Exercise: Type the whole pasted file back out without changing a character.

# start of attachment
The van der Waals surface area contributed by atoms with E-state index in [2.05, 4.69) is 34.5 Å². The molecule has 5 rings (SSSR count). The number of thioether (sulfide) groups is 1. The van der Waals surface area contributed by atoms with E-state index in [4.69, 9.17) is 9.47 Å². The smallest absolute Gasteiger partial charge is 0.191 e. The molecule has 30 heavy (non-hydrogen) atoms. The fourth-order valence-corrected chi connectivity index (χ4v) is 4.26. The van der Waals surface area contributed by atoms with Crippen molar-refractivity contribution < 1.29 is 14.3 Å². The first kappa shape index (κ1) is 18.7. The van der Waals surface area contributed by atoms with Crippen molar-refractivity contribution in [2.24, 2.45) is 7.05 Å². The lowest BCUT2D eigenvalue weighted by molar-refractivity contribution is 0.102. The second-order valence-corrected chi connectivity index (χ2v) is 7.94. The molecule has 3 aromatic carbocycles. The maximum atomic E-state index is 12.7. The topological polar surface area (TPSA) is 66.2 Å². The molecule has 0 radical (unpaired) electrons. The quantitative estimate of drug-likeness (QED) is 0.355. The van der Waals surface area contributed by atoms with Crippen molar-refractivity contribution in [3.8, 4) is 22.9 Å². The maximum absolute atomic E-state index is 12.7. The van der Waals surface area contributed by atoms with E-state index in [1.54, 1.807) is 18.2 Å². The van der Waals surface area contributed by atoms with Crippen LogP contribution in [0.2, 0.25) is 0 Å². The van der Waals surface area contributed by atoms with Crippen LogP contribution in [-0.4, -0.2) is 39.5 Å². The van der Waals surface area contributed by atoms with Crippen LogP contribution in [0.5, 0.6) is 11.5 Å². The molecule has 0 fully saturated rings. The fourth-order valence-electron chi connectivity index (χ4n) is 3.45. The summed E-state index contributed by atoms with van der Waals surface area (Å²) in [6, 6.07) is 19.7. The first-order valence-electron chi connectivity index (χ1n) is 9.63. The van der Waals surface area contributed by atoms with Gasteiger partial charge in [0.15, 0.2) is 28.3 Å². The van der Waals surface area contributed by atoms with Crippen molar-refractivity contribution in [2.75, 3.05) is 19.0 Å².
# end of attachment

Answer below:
The van der Waals surface area contributed by atoms with E-state index in [2.05, 4.69) is 34.5 Å². The molecule has 5 rings (SSSR count). The number of thioether (sulfide) groups is 1. The van der Waals surface area contributed by atoms with E-state index in [4.69, 9.17) is 9.47 Å². The smallest absolute Gasteiger partial charge is 0.191 e. The molecule has 30 heavy (non-hydrogen) atoms. The fourth-order valence-corrected chi connectivity index (χ4v) is 4.26. The van der Waals surface area contributed by atoms with Crippen molar-refractivity contribution < 1.29 is 14.3 Å². The first kappa shape index (κ1) is 18.7. The van der Waals surface area contributed by atoms with Crippen molar-refractivity contribution in [2.24, 2.45) is 7.05 Å². The lowest BCUT2D eigenvalue weighted by molar-refractivity contribution is 0.102. The second-order valence-corrected chi connectivity index (χ2v) is 7.94. The molecule has 3 aromatic carbocycles. The maximum atomic E-state index is 12.7. The topological polar surface area (TPSA) is 66.2 Å². The molecule has 0 radical (unpaired) electrons. The quantitative estimate of drug-likeness (QED) is 0.355. The van der Waals surface area contributed by atoms with Crippen molar-refractivity contribution in [3.8, 4) is 22.9 Å². The maximum absolute atomic E-state index is 12.7. The van der Waals surface area contributed by atoms with E-state index in [1.54, 1.807) is 18.2 Å². The van der Waals surface area contributed by atoms with Crippen LogP contribution in [0.2, 0.25) is 0 Å². The van der Waals surface area contributed by atoms with Crippen LogP contribution in [-0.4, -0.2) is 39.5 Å². The van der Waals surface area contributed by atoms with Crippen LogP contribution in [0.5, 0.6) is 11.5 Å². The molecule has 0 fully saturated rings. The fourth-order valence-electron chi connectivity index (χ4n) is 3.45. The summed E-state index contributed by atoms with van der Waals surface area (Å²) in [6, 6.07) is 19.7. The first-order valence-electron chi connectivity index (χ1n) is 9.63. The van der Waals surface area contributed by atoms with Gasteiger partial charge in [0.15, 0.2) is 28.3 Å². The van der Waals surface area contributed by atoms with Crippen molar-refractivity contribution in [2.75, 3.05) is 19.0 Å².